Gina Martin Adams of Wells Fargo has long been known as the most bearish strategist on Wall Street. After all, at 1,850, she had the lowest year-end S&P target among major strategists. But on Tuesday, she got rid of that year-end target and initiated at 12-month target of 2,100, reflecting a mildly bullish outlook.
"We've thought for most of this year that we'd have a bit of a trade-off for stocks—earnings growth improving, but the timeline is shrinking for this very accomodative Fed policy environment," Adams said Tuesday on CNBC's "Futures Now."
"We think that's still intact, but quite frankly, earnings have started to take over," meaning that any volatility that accompanies Federal Reserve tightening will serve as a buying opportunity.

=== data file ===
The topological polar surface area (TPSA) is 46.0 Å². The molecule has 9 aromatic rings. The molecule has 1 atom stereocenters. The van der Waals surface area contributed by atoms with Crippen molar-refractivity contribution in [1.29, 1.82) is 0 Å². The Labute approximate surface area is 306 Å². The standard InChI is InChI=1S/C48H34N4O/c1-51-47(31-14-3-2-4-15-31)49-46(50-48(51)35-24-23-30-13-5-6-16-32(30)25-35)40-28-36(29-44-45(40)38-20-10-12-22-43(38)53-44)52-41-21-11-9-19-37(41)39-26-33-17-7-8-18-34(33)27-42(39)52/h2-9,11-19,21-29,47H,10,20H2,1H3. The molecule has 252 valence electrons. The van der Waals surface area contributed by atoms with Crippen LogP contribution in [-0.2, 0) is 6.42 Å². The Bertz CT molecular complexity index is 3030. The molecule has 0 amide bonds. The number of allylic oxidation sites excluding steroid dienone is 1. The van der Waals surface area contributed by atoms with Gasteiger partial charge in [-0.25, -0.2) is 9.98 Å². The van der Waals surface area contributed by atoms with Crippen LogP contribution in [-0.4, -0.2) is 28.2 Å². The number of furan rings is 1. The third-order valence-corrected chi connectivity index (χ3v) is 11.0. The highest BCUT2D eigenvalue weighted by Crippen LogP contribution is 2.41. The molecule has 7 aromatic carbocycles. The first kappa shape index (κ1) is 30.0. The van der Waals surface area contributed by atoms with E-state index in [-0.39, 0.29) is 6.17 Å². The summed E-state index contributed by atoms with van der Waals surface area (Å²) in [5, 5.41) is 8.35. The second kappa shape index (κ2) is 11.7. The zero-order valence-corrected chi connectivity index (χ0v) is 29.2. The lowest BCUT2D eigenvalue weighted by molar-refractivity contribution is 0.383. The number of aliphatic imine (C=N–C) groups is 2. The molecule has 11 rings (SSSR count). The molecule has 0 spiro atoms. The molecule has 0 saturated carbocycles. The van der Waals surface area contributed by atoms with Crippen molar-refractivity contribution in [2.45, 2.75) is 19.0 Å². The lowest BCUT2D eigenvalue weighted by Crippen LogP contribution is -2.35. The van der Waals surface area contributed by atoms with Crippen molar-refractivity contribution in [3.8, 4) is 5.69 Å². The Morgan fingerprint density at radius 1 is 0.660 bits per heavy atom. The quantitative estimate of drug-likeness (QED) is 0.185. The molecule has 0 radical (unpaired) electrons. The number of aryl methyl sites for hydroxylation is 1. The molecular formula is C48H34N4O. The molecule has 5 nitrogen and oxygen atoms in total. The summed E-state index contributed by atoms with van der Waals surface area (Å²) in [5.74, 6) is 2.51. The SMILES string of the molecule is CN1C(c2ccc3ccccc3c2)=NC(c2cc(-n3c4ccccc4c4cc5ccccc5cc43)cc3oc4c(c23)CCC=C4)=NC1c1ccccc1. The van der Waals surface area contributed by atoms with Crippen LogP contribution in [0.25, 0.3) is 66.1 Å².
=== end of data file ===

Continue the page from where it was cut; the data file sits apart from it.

She isn't the first strategist to change her stripes. Adams' 1,850 target (which at the beginning of the year merely predicted a flat market, but has become more bearish as the market has risen 8 percent) was shared by David Bianco at Deutsche Bank and Barry Bannister at Stifel Nicolaus. But both have recently increased their calls—to 2,050 in Bianco's case, and 2,300 in Bannister's.
That fresh price target now makes Bannister the Street's most bullish analyst for 2014. (Although it's worth noting Tony Dwyer of Canaccord Genuity, previously the Street's biggest bull, did reduce that gap on Tuesday by raising his year-end target from 2,185 to 2,230.)
For her part, Adams no longer has a year-end target. Instead, because she believes that a short-term drop is likely but that the dip will be a buy, she is simply targeting a move 5 percent higher to 2,100 within one year's time.